Monday, October 01, 2012

Get up and go

I married a car lover. Not only does he love classic American-made cars, he comes from a family that owned an auto parts store, the inventory of which was always a complete mystery to me.
I’m definitely missing the “I love cars” gene. To me, a car is just a really expensive appliance on wheels that inhales gas at $4 a gallon. An older car is always one turn of a key away from not running, after which it ends up occupying valuable real estate in your driveway or garage for months. Or years.
If you ask me, any car that’s not being used on a daily basis is no better than a giant hunk of steel that might be better off recycled.
Car enthusiasts are probably shuddering in horror at reading this. Blasphemy! A classic car is a jewel that must be preserved and cherished, they’ll say.
Give me a nice Honda or Toyota, I say. Something with airbags and power steering. And Sirius radio.
Car guys think nothing of buying and selling cars like they’re swapping baseball cards. They see an old car and can’t wait to get elbow deep in grease.
I see an old car, and I think DMV paperwork and smog fees. I know, I have no imagination.
For a long time, we had typical “mom and dad” kind of cars — a minivan and a truck. Then an older Corvette came to live in our garage. She’s cute enough, but hardly practical. You can’t schlep three girls to volleyball practice, 4-H meetings and Girl Scouts in a two-seat convertible.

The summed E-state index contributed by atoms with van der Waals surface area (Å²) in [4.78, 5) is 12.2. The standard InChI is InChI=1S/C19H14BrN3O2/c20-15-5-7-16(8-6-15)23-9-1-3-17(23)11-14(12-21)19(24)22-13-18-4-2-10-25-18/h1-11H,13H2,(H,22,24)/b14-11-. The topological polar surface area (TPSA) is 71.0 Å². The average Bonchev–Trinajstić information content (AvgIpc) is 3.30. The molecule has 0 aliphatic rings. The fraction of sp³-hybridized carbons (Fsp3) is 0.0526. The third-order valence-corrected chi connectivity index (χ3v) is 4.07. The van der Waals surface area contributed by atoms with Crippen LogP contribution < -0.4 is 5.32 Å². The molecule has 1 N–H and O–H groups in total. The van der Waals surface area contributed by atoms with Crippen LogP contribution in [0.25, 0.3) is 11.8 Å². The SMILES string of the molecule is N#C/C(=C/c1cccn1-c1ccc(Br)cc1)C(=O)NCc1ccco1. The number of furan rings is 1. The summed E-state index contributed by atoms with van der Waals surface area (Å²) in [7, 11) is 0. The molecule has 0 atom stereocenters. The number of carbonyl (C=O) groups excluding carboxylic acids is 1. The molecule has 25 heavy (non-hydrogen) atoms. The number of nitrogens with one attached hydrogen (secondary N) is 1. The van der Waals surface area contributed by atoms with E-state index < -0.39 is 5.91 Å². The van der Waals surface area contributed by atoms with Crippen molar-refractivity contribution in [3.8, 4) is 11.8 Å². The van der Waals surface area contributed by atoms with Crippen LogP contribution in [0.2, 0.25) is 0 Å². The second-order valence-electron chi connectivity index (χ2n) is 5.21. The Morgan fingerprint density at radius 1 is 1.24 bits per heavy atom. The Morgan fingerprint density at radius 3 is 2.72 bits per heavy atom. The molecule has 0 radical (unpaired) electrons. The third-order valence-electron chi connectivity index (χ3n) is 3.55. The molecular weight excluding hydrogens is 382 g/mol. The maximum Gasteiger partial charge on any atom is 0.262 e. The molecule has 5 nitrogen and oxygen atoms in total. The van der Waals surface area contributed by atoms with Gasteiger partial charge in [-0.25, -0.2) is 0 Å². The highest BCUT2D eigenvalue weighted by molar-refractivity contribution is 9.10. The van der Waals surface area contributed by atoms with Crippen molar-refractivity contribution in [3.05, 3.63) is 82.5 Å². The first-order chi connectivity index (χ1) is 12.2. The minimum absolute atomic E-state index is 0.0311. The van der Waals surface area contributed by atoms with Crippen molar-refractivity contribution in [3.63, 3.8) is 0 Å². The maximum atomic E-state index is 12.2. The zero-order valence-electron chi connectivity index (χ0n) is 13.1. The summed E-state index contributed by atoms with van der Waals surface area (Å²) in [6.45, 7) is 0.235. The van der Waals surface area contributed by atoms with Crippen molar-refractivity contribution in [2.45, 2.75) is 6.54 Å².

A few years ago, my husband and father-in-law became infatuated with a 1960s Mustang. They bought it as a “project” car, and soon enough, I was keeping track of four cars in the family. Four registrations, four insurances, four gas tanks to fill. Next, our oldest daughter inherited Grandma’s old Toyota, and then there were five.
Lately, I have been bugging my husband to sell the Mustang. I had to tread carefully. Asking any Huffman to sell any car is a delicate operation. You don’t just come out and say it. You have to work up slowly to the idea. Otherwise, the Huffman will go “Punxsutawney Phil” on you. If he sees you with a “For Sale” sign anywhere near one of his cars, he’ll go underground and it will be a whole year before you can talk to him about it again.
However, it turns out that a friend of a friend of a friend also likes Mustangs, and the two men started talking about buying the car.
After one phone call, my husband brought me his laptop to show me a photo. Look at this 1983 Mustang convertible the guy owns, he said. It has only 64,000 miles on it. We can trade our Mustang for some cash and this Mustang, he said.
Wait, I said. I thought the idea was to get rid of the Mustang.
Yeah, he said. But this is a really good deal, he said, staring at the picture of the car on the monitor.
I knew better than to say anything.
Maybe the new Mustang will have four seats.

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